* Pre-booked many of our reservations, especially dinner reservations. While this is typically suggested for anyone wanting to eat at Disney, it is also important for someone with food restrictions because it gives the restaurant a heads up as they were told about the restrictions when the reservation was made. We were also careful not to overbook so that we had some flexibility in case I was struggling with my physical issues.
* Got a letter from my rheumatologist stating that it was difficult for me to stand for periods of time and difficult for me to be in direct sunlight or excessive heat. There is something at Disney called the Guest Assistance Card (GAC). The GAC card alerts the cast members of your limitations so that appropriate accommodations can be made. For example, if there is a long line for an attraction, they may have me wait in a shaded area without losing my place in line. You DO NOT need a doctor's note to obtain a GAC card but I thought it helpful in case they need clarification on what to put on my card as they are not all the same.
* Got a letter from another doctor stating that I need to be allowed to bring prefilled syringes on the plane. I also bought this awesome small, collapsible cooler bag for my carry-on to keep the syringes cool as they need to be refrigerated. It will also be helpful to store my refrigerated eye drops in it.
* I sucked it up and rented a scooter for the week. There is a previous post on this from last week if you'd like to read it. I will be curious to see how much I use it. The scooter gets delivered and picked up right to your hotel.
* Starting what will hopefully be a short course of prednisone in preparation for my trip and during it as well. I am looking forward to it. My rheumatologist felt that I should have been on it five months ago.
* I have never used a scooter before so I went to Target and practiced on one of theirs. That was an excellent idea and I highly suggest it if you rent a scooter for the first time. Better to crash into a display at Target than someone's leg at Disney!
* There are several grocery stores in Orlando that offer delivery service. I submitted an order with Orlando Grocery Express and it will be delivered the morning we arrive. The great thing is if we are not there, our hotel will keep it for us until we arrive. I did this for several reasons but mostly because I drink an obscene amount of water so I ordered a few cases along with some drinks my husband likes. I ordered some gluten-free snacks and breakfast items as I am not a big breakfast person. I also came up with the idea to order some toiletries, such as shampoo, soap, and face wash, so there is less to pack in the suitcase. Less toiletries equals more room for medical supplies.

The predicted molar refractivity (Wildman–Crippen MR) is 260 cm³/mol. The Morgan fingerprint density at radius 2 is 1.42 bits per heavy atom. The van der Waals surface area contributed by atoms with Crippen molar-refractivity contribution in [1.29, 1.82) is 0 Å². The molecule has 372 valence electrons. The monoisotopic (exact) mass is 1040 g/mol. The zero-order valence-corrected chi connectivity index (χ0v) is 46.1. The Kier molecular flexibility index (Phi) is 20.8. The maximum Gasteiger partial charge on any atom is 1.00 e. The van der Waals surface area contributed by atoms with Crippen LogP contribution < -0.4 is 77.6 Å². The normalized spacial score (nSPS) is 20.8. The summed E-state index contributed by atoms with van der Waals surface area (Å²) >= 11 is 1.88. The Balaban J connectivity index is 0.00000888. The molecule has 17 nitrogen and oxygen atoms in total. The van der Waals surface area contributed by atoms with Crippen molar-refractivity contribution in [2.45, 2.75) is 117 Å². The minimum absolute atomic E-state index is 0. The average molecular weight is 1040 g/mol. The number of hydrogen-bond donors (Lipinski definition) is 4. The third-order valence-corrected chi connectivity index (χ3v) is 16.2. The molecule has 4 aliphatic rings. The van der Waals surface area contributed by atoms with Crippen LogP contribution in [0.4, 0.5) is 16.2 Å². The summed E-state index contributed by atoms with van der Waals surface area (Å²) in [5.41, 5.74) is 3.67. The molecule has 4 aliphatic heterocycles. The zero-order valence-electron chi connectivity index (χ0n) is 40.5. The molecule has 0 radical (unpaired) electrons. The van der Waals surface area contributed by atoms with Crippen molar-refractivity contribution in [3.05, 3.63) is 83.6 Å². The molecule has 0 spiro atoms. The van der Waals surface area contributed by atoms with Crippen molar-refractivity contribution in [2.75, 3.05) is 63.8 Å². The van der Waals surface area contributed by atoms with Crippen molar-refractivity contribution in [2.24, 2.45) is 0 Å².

* Speaking of, I raided the trial size bins at several local stores. Target has the best selection and amount of trial size items.
* We have one tour at Disney that promised to be challenging for me physically, the Wild Africa Trek at Animal Kingdom. I almost said forget it and then that little voice in me said "go for it, you only live once." However we booked it for early morning the day after we get there. I didn't want to wait until later in the week when there might be a chance of feeling more exhausted.
* I did a lot of planning via books and online. You would be amazed at how much is out there in the internet world about traveling to Disney with a disability. A special shout out to my friend Kristen at Sjoggie StAHMer. She has Sjögren's and has traveled to Disney with her husband and young daughter. She had some excellent advice!
* Booked our honeymoon for one of the least busiest times at Disney. This will mean less crowds and most likely, shorter waiting times.
* Booked airport parking with a company that handles your luggage for you on and off the shuttle bus. I am traveling with someone but he only has so many hands.
So that is pretty much it. I think the most important thing to remember when planning a trip like this is to use whatever means are available to you to protect your health. The more energy you can conserve during the trip, the more likely you are to enjoy it. Those of us who live with any type of autoimmune illness or chronic disease tend to have less opportunities to travel than many people so it is important to make the most out of our trips. Especially honeymoons!
I am thrilled beyond belief and feeling blessed that my husband and I have this opportunity. As excited as I am, I am especially excited about the opportunity to spend EIGHT whole days with my husband. No work, no commitments, no places that we have to be. Eight days with no medical appointments or afternoons on the phone arguing with insurance companies. No bed to make in the morning. No dishes to wash.
Just him and I.